RANZCOG welcomes Jony Berry
Introducing Jony Berry, proud Palawa person, to the role of Aboriginal and Torres Strait Islander Health Advisor.
RANZCOG welcomes Jony Berry to the role of Aboriginal and Torres Strait Islander Health Advisor.
Jony is a proud Palawa person and says joining the College “is such an amazing opportunity”.
I am excited to have the platform to be able to advocate and educate, and help shape the minds of non-Indigenous Australia,” Jony says. “It is such an incredible opportunity.””
Jony comes to RANZCOG following roles as a First Nations engagement lead, cultural activist and patient liaison officer in the medical sector. Jony was the Aboriginal health practitioner for Western Health in Melbourne, and has worked within women’s maternal health and been involved in developing and consulting organisations with building reconciliation action plans and cultural safety programs.
The RANZCOG Strategic Plan 2022–2024 outlines the College’s objective to “strengthen relationships with Aboriginal and Torres Strait Islander and Māori organisations to support health equity for women”. The Plan also identifies RANZCOG’s commitment “to Aboriginal and Torres Strait Islander health through increasing Aboriginal and Torres Strait Islander workforce (members and staff), teaching culturally appropriate obstetric and gynaecological care, and the review and implementation of the Reconciliation Action Plan”.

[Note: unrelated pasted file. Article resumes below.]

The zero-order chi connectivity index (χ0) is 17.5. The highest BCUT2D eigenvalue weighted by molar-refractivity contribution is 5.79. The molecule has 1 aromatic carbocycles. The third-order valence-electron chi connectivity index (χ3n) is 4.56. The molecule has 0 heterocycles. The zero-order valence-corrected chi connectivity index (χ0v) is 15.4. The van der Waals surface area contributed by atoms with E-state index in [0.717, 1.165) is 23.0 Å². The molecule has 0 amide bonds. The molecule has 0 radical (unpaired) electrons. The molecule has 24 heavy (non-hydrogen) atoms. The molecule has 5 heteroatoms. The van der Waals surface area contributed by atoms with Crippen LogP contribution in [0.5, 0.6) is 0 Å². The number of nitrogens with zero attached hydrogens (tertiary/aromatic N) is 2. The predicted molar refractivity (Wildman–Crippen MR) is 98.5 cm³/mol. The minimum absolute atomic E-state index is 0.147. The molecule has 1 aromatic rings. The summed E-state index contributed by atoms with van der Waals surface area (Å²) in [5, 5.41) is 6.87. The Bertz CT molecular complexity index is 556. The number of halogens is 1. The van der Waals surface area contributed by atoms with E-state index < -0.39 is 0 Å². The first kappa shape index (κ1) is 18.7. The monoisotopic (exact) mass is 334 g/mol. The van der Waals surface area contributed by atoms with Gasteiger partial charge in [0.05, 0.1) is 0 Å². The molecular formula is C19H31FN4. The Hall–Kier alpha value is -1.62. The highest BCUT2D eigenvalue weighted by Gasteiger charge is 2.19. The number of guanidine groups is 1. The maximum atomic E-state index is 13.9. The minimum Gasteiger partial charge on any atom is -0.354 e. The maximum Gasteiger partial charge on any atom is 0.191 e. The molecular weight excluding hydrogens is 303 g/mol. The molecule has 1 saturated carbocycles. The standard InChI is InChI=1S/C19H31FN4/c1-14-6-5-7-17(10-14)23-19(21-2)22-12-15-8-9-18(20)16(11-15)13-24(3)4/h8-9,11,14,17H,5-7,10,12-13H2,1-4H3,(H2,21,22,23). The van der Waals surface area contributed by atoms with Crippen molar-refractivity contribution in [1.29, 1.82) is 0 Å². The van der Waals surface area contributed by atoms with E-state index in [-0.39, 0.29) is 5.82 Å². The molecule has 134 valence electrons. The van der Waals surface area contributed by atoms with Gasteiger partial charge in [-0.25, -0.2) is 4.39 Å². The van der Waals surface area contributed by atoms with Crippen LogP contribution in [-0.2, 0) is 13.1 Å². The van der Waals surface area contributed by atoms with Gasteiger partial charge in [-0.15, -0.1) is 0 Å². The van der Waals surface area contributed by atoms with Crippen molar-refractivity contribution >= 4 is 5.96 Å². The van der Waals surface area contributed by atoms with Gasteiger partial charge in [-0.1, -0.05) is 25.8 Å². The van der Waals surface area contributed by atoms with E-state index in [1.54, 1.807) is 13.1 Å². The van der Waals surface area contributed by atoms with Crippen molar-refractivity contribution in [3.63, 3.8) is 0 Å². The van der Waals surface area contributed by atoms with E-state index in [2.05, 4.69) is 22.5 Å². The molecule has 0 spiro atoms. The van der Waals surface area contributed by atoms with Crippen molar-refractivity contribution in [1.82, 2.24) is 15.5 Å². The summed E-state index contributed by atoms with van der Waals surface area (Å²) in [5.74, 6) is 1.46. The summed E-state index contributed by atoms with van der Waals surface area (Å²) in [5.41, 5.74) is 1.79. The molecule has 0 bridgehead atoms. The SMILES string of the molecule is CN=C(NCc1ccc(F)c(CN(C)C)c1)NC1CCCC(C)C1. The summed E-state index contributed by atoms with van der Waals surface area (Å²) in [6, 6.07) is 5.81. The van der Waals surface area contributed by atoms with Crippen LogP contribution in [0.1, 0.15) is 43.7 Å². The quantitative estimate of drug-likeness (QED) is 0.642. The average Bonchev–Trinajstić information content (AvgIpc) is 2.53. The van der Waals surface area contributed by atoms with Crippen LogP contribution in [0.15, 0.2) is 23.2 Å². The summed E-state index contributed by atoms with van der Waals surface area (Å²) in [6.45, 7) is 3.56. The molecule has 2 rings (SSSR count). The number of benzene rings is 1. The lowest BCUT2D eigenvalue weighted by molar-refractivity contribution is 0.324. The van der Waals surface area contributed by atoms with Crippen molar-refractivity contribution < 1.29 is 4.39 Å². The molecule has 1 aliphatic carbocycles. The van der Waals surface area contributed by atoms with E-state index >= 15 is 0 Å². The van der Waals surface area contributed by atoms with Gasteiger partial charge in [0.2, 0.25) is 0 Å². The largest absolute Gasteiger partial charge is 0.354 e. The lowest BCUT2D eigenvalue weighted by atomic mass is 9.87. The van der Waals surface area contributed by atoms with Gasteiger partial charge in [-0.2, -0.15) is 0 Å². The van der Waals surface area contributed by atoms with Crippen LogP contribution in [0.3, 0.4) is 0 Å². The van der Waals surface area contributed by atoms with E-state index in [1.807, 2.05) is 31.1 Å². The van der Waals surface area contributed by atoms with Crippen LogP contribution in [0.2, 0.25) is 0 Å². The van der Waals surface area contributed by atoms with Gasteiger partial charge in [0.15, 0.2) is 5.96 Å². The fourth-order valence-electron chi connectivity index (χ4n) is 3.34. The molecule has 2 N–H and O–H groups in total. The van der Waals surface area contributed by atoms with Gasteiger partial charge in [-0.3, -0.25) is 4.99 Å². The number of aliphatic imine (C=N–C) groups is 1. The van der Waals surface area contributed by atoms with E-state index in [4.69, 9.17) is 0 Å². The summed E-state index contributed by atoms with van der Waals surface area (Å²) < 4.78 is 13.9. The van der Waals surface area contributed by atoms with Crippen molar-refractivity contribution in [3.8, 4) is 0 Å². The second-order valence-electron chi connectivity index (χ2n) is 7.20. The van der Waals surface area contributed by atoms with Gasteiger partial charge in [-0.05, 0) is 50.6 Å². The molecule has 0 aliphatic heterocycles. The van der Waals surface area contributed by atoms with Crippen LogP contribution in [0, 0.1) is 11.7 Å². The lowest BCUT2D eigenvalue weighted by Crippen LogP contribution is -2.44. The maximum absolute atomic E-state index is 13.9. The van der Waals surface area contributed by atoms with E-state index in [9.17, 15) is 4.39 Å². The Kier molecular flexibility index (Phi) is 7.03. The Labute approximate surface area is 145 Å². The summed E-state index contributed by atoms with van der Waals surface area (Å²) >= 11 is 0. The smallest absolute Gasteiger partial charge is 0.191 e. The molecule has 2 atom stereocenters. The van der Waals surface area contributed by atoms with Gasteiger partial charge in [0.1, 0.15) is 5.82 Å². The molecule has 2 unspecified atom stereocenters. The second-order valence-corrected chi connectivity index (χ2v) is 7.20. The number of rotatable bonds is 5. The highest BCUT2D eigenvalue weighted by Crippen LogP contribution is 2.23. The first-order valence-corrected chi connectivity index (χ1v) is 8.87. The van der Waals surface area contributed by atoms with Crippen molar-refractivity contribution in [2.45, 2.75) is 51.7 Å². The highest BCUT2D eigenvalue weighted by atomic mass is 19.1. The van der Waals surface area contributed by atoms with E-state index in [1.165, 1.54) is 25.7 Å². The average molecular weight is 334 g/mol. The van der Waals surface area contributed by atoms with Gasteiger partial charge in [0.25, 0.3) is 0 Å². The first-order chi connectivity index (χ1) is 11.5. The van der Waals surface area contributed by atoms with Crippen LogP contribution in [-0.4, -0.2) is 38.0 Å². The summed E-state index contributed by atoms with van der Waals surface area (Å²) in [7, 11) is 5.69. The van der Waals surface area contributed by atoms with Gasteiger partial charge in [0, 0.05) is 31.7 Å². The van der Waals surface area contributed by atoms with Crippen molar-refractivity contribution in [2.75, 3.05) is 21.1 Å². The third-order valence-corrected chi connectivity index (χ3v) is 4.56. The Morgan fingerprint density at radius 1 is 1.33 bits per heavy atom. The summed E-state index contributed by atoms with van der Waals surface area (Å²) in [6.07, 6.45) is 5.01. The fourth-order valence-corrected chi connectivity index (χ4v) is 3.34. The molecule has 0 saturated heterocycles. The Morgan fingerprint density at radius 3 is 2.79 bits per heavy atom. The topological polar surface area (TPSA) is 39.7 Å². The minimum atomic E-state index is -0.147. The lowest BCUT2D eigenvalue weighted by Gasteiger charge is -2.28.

Jony, who was first Aboriginal person to represent Australia in Mr World, will coordinate and provide administrative support to the College’s Aboriginal and Torres Strait Islander Women’s Health Committee and Reconciliation Action Plan (RAP) Working Group, collaborating and seeking member feedback and expertise with projects such as the RAP.
My main goal while at the College is to bridge the gap around the lack of cultural education and understanding and cultural knowledge within the health sector, for our Aboriginal women and our bubs,” Jony says.
“Breaking down the systematic stereotypes of western medicine and western practice to allow for it to be inclusive of Aboriginal and Torres Strait Islander women, and of our rich cultural heritage and the rich cultural knowledge and the birthing practices that have been passed down for hundreds of thousands of years; to be able to create a safe place for Aboriginal women and a safe place for education and knowledge, and to be able to help educate them in ways they haven’t been able to receive in the past,” Jony adds.